Central Blood Pressure Stronger Predictor of Death Than Brachial BP

Blood pressure (BP) measured at the central aorta (central blood pressure, CBP) may be a better indicator of future cardiovascular events than standard BP measured at the brachial arteries (cuff BP), according to a new analysis published in the Journal of the American College of Cardiology.

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The study used a derivation cohort to generate diagnostic thresholds and a validation cohort to test these thresholds to predict mortality. The derivation cohort included 1,272 Taiwanese patients with normal BP or untreated hypertension. The validation cohort included 2,501 Taiwanese individuals with normal BP or untreated hypertension and no history of cardiovascular disease or stroke. Follow-up for cardiovascular-related mortality was conducted for 15 years and 10 years in the derivation and validation cohorts, respectively.

Results showed similar diagnostic thresholds for CBP in the two analyses. After rounding, systolic/diastolic threshold was 110/80 mmHg for optimal BP and 130/90 mmHg for hypertension. However, the risk of cardiovascular mortality increased significantly in subjects with hypertension (hazard ratio 3.08, 95% confidence interval 1.05-9.05), compared to those with optimal BP.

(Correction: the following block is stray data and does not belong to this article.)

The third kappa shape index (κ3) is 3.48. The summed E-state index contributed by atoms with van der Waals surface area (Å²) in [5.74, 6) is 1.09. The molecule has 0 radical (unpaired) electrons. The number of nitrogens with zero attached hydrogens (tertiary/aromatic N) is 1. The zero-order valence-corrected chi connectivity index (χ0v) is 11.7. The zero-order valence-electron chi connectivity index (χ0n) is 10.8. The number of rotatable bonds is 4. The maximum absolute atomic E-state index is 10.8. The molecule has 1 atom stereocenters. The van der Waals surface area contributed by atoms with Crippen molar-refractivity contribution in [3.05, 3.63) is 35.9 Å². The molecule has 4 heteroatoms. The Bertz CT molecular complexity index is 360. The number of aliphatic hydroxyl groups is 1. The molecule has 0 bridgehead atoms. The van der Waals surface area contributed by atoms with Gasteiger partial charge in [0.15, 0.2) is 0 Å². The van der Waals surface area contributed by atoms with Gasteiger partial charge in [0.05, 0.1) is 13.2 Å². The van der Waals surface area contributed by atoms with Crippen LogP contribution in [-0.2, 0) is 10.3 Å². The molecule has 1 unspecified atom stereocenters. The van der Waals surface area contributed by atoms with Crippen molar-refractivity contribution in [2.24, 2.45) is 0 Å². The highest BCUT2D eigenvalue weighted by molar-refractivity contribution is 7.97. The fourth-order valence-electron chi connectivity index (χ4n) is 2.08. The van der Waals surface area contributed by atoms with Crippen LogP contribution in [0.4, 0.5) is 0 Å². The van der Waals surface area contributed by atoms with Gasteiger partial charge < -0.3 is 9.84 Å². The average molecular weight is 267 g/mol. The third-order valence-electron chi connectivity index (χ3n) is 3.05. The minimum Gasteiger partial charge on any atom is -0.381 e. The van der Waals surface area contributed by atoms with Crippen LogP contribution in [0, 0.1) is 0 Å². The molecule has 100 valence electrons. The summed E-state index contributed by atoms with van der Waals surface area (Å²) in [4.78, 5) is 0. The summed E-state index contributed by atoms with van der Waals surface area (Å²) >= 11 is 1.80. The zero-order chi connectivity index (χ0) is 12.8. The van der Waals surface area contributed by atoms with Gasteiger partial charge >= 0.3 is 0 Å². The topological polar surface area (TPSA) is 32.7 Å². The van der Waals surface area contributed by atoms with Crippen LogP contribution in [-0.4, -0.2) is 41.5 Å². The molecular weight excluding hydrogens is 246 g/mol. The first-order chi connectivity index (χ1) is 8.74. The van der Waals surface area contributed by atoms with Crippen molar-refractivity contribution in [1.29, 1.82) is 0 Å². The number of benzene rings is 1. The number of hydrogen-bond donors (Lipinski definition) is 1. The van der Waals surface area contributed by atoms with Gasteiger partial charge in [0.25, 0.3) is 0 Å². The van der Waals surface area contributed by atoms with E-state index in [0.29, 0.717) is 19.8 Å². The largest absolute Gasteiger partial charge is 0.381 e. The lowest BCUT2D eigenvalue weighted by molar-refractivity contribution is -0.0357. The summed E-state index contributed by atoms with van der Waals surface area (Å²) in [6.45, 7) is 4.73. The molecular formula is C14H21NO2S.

According to the study authors, this is the first study to derive and validate the outcome-driven diagnostic thresholds of CBP for the diagnosis of hypertension. Despite being based only on a Taiwanese population, they note that the results represent "an important step toward the application of the CBP concept to clinical risk factor profiles for cardiovascular disease." The authors suggest using a CBP of 130/90 mm Hg as cutoff limits for normality because these values were characterized by greater discriminatory power for cardiovascular mortality in the Validation Cohort, with the caveat that the study findings may not be generalizable to other ethnic groups and further studies in this regard are needed.

In an accompanying editorial, Michael A. Weber, MD, FACC, State University of New York, Downstate College of Medicine, Brooklyn, and Raymond R. Townsend, MD, Penn Hypertension Program, University of Pennsylvania, echo the caution about generalizing the results to other ethnic group. At the same time, however, they note that the study provides important contributions to the growing understanding and importance of CBP in clinical practice, "There should be some care in generalizing the findings of this research," the write. However, "the work by Chen et. al. in establishing thresholds is a vital step in a broader use of central BP in research and clinical practice." They suggest that ongoing and future clinical trials seek to test the validity of the 130/90 mm Hg CBP threshold.

Clinical Topics: Heart Failure and Cardiomyopathies, Prevention, Hypertension

Keywords: Ethnic Groups, Stroke, Follow-Up Studies, Brachial Artery, Risk Factors, Confidence Intervals, Diastole, Hypertension, Systole, United States

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